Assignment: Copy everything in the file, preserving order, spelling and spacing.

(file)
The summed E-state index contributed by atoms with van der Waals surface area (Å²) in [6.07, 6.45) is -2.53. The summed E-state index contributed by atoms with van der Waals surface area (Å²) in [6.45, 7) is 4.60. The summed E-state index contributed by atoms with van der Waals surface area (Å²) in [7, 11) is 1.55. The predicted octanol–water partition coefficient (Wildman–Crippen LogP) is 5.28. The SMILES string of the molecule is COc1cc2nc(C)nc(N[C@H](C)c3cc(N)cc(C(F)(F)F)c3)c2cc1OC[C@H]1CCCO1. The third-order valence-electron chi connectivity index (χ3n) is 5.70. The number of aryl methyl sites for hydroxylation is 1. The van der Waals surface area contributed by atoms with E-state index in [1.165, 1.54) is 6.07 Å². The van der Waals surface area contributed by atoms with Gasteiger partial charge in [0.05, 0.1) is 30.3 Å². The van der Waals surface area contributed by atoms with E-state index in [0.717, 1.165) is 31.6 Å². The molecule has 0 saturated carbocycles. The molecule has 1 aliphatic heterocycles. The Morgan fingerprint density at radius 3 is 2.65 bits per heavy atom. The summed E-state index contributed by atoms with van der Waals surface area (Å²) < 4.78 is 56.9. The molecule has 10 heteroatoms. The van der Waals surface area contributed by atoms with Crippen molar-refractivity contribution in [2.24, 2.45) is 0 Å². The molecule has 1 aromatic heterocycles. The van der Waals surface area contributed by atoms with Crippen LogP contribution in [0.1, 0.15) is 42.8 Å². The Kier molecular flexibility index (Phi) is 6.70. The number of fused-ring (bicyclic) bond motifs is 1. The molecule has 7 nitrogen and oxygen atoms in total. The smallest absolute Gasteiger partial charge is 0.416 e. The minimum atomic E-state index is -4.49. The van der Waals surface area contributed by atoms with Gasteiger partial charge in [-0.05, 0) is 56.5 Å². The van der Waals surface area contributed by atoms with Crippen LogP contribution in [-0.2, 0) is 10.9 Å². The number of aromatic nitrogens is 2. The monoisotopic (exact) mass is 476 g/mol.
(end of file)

The summed E-state index contributed by atoms with van der Waals surface area (Å²) in [6.07, 6.45) is -2.53. The summed E-state index contributed by atoms with van der Waals surface area (Å²) in [6.45, 7) is 4.60. The summed E-state index contributed by atoms with van der Waals surface area (Å²) in [7, 11) is 1.55. The predicted octanol–water partition coefficient (Wildman–Crippen LogP) is 5.28. The SMILES string of the molecule is COc1cc2nc(C)nc(N[C@H](C)c3cc(N)cc(C(F)(F)F)c3)c2cc1OC[C@H]1CCCO1. The third-order valence-electron chi connectivity index (χ3n) is 5.70. The number of aryl methyl sites for hydroxylation is 1. The van der Waals surface area contributed by atoms with E-state index in [1.165, 1.54) is 6.07 Å². The van der Waals surface area contributed by atoms with Gasteiger partial charge in [0.05, 0.1) is 30.3 Å². The van der Waals surface area contributed by atoms with E-state index in [0.717, 1.165) is 31.6 Å². The molecule has 0 saturated carbocycles. The molecule has 1 aliphatic heterocycles. The Morgan fingerprint density at radius 3 is 2.65 bits per heavy atom. The summed E-state index contributed by atoms with van der Waals surface area (Å²) < 4.78 is 56.9. The molecule has 10 heteroatoms. The van der Waals surface area contributed by atoms with Crippen molar-refractivity contribution in [2.24, 2.45) is 0 Å². The molecule has 1 aromatic heterocycles. The van der Waals surface area contributed by atoms with Crippen LogP contribution in [0.1, 0.15) is 42.8 Å². The Kier molecular flexibility index (Phi) is 6.70. The number of fused-ring (bicyclic) bond motifs is 1. The molecule has 7 nitrogen and oxygen atoms in total. The smallest absolute Gasteiger partial charge is 0.416 e. The minimum atomic E-state index is -4.49. The van der Waals surface area contributed by atoms with Gasteiger partial charge in [-0.05, 0) is 56.5 Å². The van der Waals surface area contributed by atoms with Crippen LogP contribution in [-0.2, 0) is 10.9 Å². The number of aromatic nitrogens is 2. The monoisotopic (exact) mass is 476 g/mol.